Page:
Birdwatching in Wagga Wagga

Bird Routes of the Wagga Area
September 30, 2009, 8:17 pm
Filed under: General | Tags: ,

Crude though it is, the map above should give you some idea of the number of potential birding locations in the Wagga Wagga area. Within and around the city itself there is Willans Hill (1), Lake Albert (2), the Silvalite Reserve (3), Flowerdale Lagoon (4), Pomingalarna Reserve (5) and Malebo Hill (19). Slightly further afield you will find Livingstone National Park (6), Currawarna State Forest (12), Berry Jerry State Forest (13), The Rock Nature Reserve (16) and Wallacetown (17). If you are looking to head a little further, you might try Nest Hill Nature Reserve (7), Murraguldrie State Forest (8; see note), the Junee Wetlands (9), Lester State Forest (10), Kockibitoo and Matong State Forests (11), Galore Hill (18), the Tootool Wetlands (14) and Milbrulong State Forest (15). A number of birding locations can also be found in the Henty-Pleasant Hills area to the southwest; Rankins Springs, Narrandera, Leeton and Griffith to the west; and in Bethungra and Cootamundra to the northeast.

I hope to provide detailed profiles of some of these locations in future.

Note: Part of Murraguldrie State Forest has been cleared to construct a retreat for Vietnam veterans. Having never visited the area myself, I can’t say how much forest remains for birdwatching.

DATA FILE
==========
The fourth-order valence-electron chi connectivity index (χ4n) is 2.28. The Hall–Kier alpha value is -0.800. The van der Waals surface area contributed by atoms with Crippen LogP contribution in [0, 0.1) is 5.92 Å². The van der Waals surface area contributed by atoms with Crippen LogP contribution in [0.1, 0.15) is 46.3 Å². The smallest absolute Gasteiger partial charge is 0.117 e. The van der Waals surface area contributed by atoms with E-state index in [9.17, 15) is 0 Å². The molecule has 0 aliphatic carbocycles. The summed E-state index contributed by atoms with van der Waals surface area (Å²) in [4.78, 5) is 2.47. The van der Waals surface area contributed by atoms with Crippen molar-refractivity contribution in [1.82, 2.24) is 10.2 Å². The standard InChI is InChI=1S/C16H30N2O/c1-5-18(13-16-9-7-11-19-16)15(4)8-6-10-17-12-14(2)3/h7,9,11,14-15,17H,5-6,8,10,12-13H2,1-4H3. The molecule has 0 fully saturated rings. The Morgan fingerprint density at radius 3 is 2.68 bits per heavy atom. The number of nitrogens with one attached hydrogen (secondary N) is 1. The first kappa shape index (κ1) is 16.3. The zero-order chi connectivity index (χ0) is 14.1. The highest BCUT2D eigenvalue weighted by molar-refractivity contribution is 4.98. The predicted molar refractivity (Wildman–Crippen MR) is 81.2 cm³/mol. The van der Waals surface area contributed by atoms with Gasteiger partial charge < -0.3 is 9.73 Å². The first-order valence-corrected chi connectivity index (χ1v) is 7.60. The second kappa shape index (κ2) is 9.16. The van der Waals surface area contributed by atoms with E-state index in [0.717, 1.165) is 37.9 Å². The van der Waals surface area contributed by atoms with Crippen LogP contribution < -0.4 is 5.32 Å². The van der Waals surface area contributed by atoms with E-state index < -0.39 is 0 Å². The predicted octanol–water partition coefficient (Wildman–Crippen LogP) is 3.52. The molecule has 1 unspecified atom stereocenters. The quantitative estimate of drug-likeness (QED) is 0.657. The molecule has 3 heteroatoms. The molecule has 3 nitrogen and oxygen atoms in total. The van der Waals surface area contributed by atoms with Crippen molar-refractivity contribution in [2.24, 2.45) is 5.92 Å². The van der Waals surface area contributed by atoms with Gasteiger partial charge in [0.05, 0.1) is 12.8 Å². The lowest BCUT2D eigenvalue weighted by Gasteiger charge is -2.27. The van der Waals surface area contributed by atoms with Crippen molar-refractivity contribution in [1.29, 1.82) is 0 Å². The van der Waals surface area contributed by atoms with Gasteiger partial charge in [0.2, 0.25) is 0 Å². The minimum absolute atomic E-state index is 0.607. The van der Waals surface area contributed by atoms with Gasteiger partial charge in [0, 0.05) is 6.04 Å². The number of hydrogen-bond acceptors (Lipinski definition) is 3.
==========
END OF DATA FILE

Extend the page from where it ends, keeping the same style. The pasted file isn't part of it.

The Birds of Lake Albert
September 28, 2009, 12:15 pm
Filed under: Lists | Tags: , ,

Yellow-billed Spoonbill (Platalea flavipes)

Yellow-billed Spoonbill (Platalea flavipes)

Three species of migratory wading-bird have been recorded on the lake in the past five weeks. The first to be sighted was the Common Greenshank (Tringa nebularia), a large wader with a distinctly upturned bill. It breeds in Europe, from Scotland to Siberia, and is generally seen in Australia between September and April. The second of the waders to be recorded was the tiny (around 15cm) Red-Necked Stint (Calidris ruficollis). This is one of the more common migrants, arriving typically in August. The third of the waders to be sighted was the Sharp-Tailed Sandpiper (Calidris acuminata). This is another relatively common migrant, having been recorded in flocks of around 2000 at the Fivebough Wetlands near Leeton.

Red-Kneed Dotterel (Erythrogonys cinctus)

Red-Kneed Dotterel (Erythrogonys cinctus)

It is not surprising that these birds should be recorded at the lake: any body of water would serve as a temporary stopping-point en route to a larger wetland. It is interesting, however, that two of the three species should choose to stay. The Common Greenshank has been recorded only once in my surveys, but the Red-Necked Stint and the Sharp-Tailed Sandpiper have been recorded on multiple occasions over the last three to four weeks. Several other species have also arrived or, in some cases, returned: the Whiskered Tern (Chlidonias hybridus; one flock contained almost 40 individuals), the Black-Winged Stilt (Himantopus himantopus), the Red-Kneed Dotterel (Erythrogonys cinctus), the Black-Tailed Native-Hen (Gallinula ventralis) and the Australian Reed-Warbler (Acrocephalus australis). The lake appears to have sufficient resources to support these new arrivals, without any obvious diminution in the year-round resident population.